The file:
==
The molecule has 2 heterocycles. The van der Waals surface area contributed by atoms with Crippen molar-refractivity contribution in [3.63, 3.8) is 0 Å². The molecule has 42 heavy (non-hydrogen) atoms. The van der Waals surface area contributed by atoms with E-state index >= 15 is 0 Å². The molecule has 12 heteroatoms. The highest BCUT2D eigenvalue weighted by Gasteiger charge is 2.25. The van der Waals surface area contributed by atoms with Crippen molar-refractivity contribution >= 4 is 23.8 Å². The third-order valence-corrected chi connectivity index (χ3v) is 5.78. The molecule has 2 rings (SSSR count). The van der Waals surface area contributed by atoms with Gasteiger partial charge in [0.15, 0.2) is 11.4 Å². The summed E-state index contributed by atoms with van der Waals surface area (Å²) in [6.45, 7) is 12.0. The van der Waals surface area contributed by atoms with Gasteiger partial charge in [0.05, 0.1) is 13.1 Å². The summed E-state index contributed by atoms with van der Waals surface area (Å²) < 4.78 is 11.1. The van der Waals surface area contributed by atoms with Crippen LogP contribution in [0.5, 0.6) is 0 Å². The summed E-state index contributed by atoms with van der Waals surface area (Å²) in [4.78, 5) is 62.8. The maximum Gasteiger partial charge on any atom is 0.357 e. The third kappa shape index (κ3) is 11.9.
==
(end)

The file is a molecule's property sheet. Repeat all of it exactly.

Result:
The molecule has 2 heterocycles. The van der Waals surface area contributed by atoms with Crippen molar-refractivity contribution in [3.63, 3.8) is 0 Å². The molecule has 42 heavy (non-hydrogen) atoms. The van der Waals surface area contributed by atoms with E-state index >= 15 is 0 Å². The molecule has 12 heteroatoms. The highest BCUT2D eigenvalue weighted by Gasteiger charge is 2.25. The van der Waals surface area contributed by atoms with Crippen molar-refractivity contribution >= 4 is 23.8 Å². The third-order valence-corrected chi connectivity index (χ3v) is 5.78. The molecule has 2 rings (SSSR count). The van der Waals surface area contributed by atoms with Gasteiger partial charge in [0.15, 0.2) is 11.4 Å². The summed E-state index contributed by atoms with van der Waals surface area (Å²) in [6.45, 7) is 12.0. The van der Waals surface area contributed by atoms with Gasteiger partial charge in [0.05, 0.1) is 13.1 Å². The summed E-state index contributed by atoms with van der Waals surface area (Å²) < 4.78 is 11.1. The van der Waals surface area contributed by atoms with Crippen LogP contribution in [0.5, 0.6) is 0 Å². The summed E-state index contributed by atoms with van der Waals surface area (Å²) in [4.78, 5) is 62.8. The maximum Gasteiger partial charge on any atom is 0.357 e. The third kappa shape index (κ3) is 11.9.